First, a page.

In Uncategorized on 06/24/2013 at 17:11

Not only are knowledge and sophistication dangerous, but when you know enough to get a money-back guarantee in case your tax maneuver craters, you can’t claim that there was a “non-negligible risk” that the deal would unwind. That’s Judge Gustafson’s less-than-obliging lesson for Lawrence G. Graev and Lorna Graev, in 140 T. C. 17, filed 6/24/13.

It’s another façade easement case. I’ve blogged so many of these that I won’t cite to them here.

Larry was canny; when he bought his historic New York property and was approached by easement-vendor National Architectural Trust (NAT), he “…sent an email to NAT explaining a concern that had arisen:

“‘My accountants have referred me to Notice 2004-41 * * * issued by the IRS on June 30, 2004, in which the IRS has indicated that it will, in ‘appropriate cases’, disallow charitable deductions to organizations that promote conservation easements and may impose penalties and excise taxes on the taxpayer. They have not advised me to abandon this idea, but they have advised me to be very cautious. What are your thoughts especially as it relates to the side letter, etc.’

“(The ‘side letter’ to which Mr. Graev referred was NAT’s comfort letter assuring that it would refund a contribution in the event that the favorable tax results anticipated from a contribution were not achieved.)” 140 T. C. 17, at p. 8.

Moreover, “(O)n his tax returns Mr. Graev listed his occupation as ‘attorney’, and we infer that he is an individual of above-average sophistication who, with the help of his accountants, was capable of identifying tax risks. We find that Mr. Graev did in fact identify non-negligible risks regarding the deductibility of facade easements, as evidenced by his … email and subsequent dealings with NAT.” 140 T. C. 17, at pp. 8-9.

NAT claimed it was SOP for them to give back whatever cash the servient tenant (that’s the owner of the property burdened by the easement, and not a bit player from “Fifty Shares of Grey”) gave them to enforce the easement, get the documentation recorded, etc., if IRS torpedoed the Section 170 façade easement deduction. Moreover, NAT would enter into a recordable revocation of the easement.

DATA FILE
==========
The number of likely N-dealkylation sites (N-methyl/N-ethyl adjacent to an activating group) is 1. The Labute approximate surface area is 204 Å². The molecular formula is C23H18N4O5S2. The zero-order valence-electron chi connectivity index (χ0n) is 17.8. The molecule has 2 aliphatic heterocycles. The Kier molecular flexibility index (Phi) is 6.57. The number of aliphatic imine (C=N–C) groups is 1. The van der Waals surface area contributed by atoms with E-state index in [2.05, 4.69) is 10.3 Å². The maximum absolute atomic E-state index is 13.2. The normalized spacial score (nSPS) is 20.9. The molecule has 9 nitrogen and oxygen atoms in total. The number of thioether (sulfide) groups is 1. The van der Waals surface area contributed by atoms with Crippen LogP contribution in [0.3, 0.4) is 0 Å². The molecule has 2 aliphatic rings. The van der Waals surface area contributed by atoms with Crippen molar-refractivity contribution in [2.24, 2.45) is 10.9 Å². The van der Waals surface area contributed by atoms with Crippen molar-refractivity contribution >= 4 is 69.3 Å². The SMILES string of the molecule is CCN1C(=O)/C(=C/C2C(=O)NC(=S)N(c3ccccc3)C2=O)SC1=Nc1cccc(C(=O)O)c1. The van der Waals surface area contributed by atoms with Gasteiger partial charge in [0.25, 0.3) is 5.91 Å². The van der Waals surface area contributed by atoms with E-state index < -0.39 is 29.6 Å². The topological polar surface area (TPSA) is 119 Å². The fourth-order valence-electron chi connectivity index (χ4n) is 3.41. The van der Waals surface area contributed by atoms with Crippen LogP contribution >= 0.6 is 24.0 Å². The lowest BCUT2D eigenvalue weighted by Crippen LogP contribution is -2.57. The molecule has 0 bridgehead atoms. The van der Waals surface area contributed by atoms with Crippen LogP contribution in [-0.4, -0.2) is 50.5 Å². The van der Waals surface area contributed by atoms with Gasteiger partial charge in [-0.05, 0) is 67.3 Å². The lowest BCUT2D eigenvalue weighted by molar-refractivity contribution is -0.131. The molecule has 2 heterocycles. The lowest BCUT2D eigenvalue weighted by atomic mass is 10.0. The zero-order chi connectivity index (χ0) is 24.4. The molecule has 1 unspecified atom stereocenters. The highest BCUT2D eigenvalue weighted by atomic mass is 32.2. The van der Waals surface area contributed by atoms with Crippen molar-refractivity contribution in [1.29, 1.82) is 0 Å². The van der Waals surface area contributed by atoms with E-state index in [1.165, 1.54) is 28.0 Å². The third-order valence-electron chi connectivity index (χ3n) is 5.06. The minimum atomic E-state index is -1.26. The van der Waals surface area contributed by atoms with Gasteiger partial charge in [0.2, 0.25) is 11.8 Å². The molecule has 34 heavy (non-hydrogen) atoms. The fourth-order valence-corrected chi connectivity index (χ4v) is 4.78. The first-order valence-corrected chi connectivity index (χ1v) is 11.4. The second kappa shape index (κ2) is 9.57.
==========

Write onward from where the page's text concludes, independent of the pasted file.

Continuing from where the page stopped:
IRS claims this made the whole deal conditional, and therefore the thing of beauty was not a joy forever. There is a “non-negligible risk” that the easement would dissolve, the cash get repaid and everything revert to status quo ante.

In simplest terms, “26 C.F.R. section 1.170A-1(e) clarifies that principle: no deduction for a charitable contribution that is subject to a condition (regardless of what the condition might be) is allowable, unless on the date of the contribution the possibility that a charity’s interest in the contribution ‘would be defeated’ is ‘negligible’.” 140 T. C. 17, at p. 22. The charity must keep the donated property; any possibility of defeasance must be “negligible”.

Larry claims the condition argument is “new matter”, as to which IRS has burden of proof, but here there are no disputed facts, so burden of proof is irrelevant.

And Larry knew there was a real risk; he asked his accountants and he insisted upon the “side letter”, giving him his money back and his property free and clear of the easement, if IRS blew up the deal.

Larry claims his valuation of the easement was reasonable, and for this case that isn’t an issue, but there are other ways a façade easement deduction can be blown up other than valuation.

However that may be, “(T)he mere fact that he required the side letter is strong evidence that, at the time of Mr. Graev’s contribution, the risk that his corresponding deductions might be disallowed could not be (and was not) ‘ignored with reasonable safety in undertaking a serious business transaction.’ 885 Inv. Co. v. Commissioner, 95 T.C. at 161.

“Mr. Graev was not alone in his assessment of the risk of disallowance. NAT considered it ‘standard Trust policy’ to return a cash contribution to the extent a deduction therefor was disallowed by the IRS. In numerous instances NAT issued ‘comfort letters’ assuring donors of this policy. The very essence of a comfort letter implies a non-negligible risk; and the author uses the letter to induce the recipient to enter into a transaction.” 140 T. C. 17, at p. 34.

Larry’s arguments under New York Environmental Conservation Law and under Federal tax law avail him not. Whatever the law says, there remains a non-negligible possibility that IRS will blow up the deal and NAT will honor their commitments in the side letter.

Beware of the money-back guarantee.


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